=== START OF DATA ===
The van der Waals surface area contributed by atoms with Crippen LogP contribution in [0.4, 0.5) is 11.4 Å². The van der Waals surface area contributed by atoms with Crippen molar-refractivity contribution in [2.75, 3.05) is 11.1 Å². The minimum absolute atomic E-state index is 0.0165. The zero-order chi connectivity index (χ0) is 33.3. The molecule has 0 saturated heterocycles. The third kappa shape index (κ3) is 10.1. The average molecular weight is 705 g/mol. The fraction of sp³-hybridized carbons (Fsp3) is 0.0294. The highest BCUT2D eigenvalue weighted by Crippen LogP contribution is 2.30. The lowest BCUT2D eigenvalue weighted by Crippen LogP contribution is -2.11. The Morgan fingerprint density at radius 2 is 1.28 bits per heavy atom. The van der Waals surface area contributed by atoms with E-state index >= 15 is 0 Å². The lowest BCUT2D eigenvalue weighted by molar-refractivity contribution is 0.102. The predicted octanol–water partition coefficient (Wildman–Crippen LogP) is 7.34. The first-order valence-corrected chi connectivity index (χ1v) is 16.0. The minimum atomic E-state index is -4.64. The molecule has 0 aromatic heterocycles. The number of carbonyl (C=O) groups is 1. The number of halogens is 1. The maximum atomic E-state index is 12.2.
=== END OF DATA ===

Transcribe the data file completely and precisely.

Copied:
The van der Waals surface area contributed by atoms with Crippen LogP contribution in [0.4, 0.5) is 11.4 Å². The van der Waals surface area contributed by atoms with Crippen molar-refractivity contribution in [2.75, 3.05) is 11.1 Å². The minimum absolute atomic E-state index is 0.0165. The zero-order chi connectivity index (χ0) is 33.3. The molecule has 0 saturated heterocycles. The third kappa shape index (κ3) is 10.1. The average molecular weight is 705 g/mol. The fraction of sp³-hybridized carbons (Fsp3) is 0.0294. The highest BCUT2D eigenvalue weighted by Crippen LogP contribution is 2.30. The lowest BCUT2D eigenvalue weighted by Crippen LogP contribution is -2.11. The Morgan fingerprint density at radius 2 is 1.28 bits per heavy atom. The van der Waals surface area contributed by atoms with E-state index >= 15 is 0 Å². The lowest BCUT2D eigenvalue weighted by molar-refractivity contribution is 0.102. The predicted octanol–water partition coefficient (Wildman–Crippen LogP) is 7.34. The first-order valence-corrected chi connectivity index (χ1v) is 16.0. The minimum atomic E-state index is -4.64. The molecule has 0 aromatic heterocycles. The number of carbonyl (C=O) groups is 1. The number of halogens is 1. The maximum atomic E-state index is 12.2.